Religion in Cambodia
Theravada Buddhism is the official religion of Cambodia, practised by more than 95 percent of the population with an estimated 4,392 monastery temples throughout the country. Cambodian Buddhism is deeply influenced by Hinduism and native animism.
The close interrelationship between spirits and the community, the efficacy of apotropaic and luck-attracting actions and charms, and the possibility of manipulating one's life through contact with spiritual entities such as the "baromey" spirits originates from the native folk religion. Hinduism has left little trace beyond the magical practices of Tantricism and a host of Hindu gods now assimilated into the spirit world (for example, the important neak ta spirit called Yeay Mao is the modern avatar of the Hindu goddess Kali).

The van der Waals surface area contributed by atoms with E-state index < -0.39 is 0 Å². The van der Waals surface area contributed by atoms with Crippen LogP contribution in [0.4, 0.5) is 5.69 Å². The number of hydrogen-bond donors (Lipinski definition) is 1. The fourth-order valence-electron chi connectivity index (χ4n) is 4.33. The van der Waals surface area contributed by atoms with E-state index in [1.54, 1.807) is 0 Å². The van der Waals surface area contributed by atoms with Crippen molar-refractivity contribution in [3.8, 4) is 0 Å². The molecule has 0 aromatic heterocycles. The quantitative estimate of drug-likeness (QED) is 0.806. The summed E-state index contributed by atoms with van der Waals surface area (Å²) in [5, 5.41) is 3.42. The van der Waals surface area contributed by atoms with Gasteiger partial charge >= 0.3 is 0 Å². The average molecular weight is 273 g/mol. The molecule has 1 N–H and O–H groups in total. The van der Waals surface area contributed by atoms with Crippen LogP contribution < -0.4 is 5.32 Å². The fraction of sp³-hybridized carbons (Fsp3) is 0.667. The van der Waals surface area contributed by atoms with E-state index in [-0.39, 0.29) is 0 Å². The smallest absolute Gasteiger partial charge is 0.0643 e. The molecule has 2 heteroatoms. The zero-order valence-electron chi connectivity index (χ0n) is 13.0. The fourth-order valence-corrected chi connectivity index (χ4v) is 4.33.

Mahayana Buddhism is the religion of the majority of Chinese and Vietnamese in Cambodia. Elements of other religious practices, such as the veneration of folk heroes and ancestors, Confucianism, and Taoism mix with Chinese Buddhism are also practised.
Islam is followed by about 2% of the population and comes in three varieties, two practised by the Cham people and a third by the descendants of Malays, resident in the country for generations. Cambodia's Muslim population is reported to be 80% ethnic Cham.